UPDATE 29/07/2015 2.30am: Here's Razer's official statement on why it's honouring Ouya's promotion:
Razer and a new Ouya publishing entity will work to satisfy previously involved Free the Games
"Razer has a real interest in supporting indie developers and furthering the expansion of Android (FtG) developers, while creating a more open, sustainable distribution model that benefits gamers and expands revenue opportunities for all parties involved.
Razer plans to back the new Ouya to fulfill an estimated $620,000 fund established for FtG developers who had signed FtG agreements with the original Ouya and who fulfill their FtG agreement milestones and related commitments on Kickstarter.
Qualified FtG developers will need to sign up with the new OUYA for a new publishing agreement.
Financial terms will remain largely the same with one notable exception. Advances under the FtG agreements demanded commercial exclusivity to the Ouya platform. Under the proposed new agreements, Razer and Ouya publishing will forgo exclusivity in favour of developers providing an equitable amount of their FtG-funded titles to gamers for free on the Cortex TV platform. For example, if $10,000 is funded toward a $1 game, then 10,000 games at $1 would be given away at no cost to gamers on Cortex TV. Ouya publishing will not limit developers in any instance to one or another platform, but will promote publishing to all Android platforms-Google Play, Cortex TV, XiaoMi, Alibaba, and the likes.
Razer has a real interest in supporting indie developers and furthering the expansion of Android gaming on TV. Moving forward with this plan will ensure that both interests are met, as openly, widely, and beneficially as possible. Razer did not acquire hardware, agreements, pre-existing liabilities or debts from Ouya-only software related to the Ouya store and content catalog. Razer must sign new agreements with FtG developers, since there are no existing legal or non-legal developer relationships. Razer's credo is “By Gamers. For Gamers.” Giving back to gamers, game developers and those who support the gaming lifestyle is what it's all about."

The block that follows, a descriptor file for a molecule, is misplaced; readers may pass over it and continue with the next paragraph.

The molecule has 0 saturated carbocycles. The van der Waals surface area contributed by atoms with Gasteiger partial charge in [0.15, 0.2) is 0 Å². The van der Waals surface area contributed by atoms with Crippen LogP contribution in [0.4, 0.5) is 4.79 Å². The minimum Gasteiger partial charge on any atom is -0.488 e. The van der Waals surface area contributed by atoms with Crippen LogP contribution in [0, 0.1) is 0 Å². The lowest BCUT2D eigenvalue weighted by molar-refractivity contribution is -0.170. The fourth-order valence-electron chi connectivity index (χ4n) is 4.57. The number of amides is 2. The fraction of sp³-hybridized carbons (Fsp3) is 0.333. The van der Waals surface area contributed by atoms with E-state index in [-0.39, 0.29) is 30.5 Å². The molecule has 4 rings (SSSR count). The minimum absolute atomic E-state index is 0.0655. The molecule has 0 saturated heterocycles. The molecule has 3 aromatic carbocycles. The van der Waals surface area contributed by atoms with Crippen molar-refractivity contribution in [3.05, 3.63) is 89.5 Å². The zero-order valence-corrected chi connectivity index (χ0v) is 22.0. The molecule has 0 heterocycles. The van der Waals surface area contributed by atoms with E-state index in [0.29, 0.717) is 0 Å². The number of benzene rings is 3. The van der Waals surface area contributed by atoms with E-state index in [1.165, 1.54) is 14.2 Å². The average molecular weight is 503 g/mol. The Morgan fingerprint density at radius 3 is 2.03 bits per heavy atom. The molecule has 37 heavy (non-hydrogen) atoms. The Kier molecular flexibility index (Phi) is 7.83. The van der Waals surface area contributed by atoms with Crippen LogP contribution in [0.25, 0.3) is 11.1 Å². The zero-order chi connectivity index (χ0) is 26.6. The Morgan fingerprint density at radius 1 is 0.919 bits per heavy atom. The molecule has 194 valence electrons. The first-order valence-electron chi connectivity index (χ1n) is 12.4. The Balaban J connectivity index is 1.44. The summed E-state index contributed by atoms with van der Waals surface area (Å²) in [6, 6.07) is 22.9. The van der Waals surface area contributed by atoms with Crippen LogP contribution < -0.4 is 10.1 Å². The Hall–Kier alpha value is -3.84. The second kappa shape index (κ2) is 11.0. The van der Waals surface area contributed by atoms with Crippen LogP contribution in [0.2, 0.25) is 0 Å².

UPDATE 28/07/2015 11.50pm: Developer Matt Gilgenbach, whose Neverending Nightmares qualified as a Free the Games Fund title, has confirmed to Eurogamer that he's in talks with Razer about getting the funding he was promised from Ouya.
"We've been working with Razer to work out a deal relating to the Free the Games Fund, and they've been very responsive in trying to get this situation sorted out," he told us in an email.
"We hadn't received the final 25 per cent payment of $24,750, but Razer has been working diligently to make sure that we do receive what is owed to us," he added.
UPDATE 28/07/2015 10.24pm: Razer will honour Ouya's Free the Games Fund promotion by funding developers still awaiting their incentive.
As reported by Polygon, Razer CEO Min-Liang Tan confirmed the company will cover Ouya's outstanding debts, which equals roughly $620K.
According to one of Polygon's anonymous sources, only a half-dozen of the 27 developers partaking in the promo were paid in full.
Tan, who was en route to China for a trade show when this story broke, said the entire issue was a surprise to him as he didn't realise Ouya hadn't already paid everyone involved in the Free the Games Fund promo. After all, the promotion launched nearly two years ago.
"We only acquired the team, the platform and the assets of Ouya," Tan told Polygon. "We didn't look at the debts because that's not how the deal was structured for us."
As such, Razer isn't legally obligated to follow through, but Tan figured it was still the right thing to do - plus it would bolster Razer's library of upcoming titles.
"What we want to do is make sure we support indie developers," Tan said. "Razer will be backing the new Ouya publishing arm. So we are going to try and make good on this fund and give these developers an option."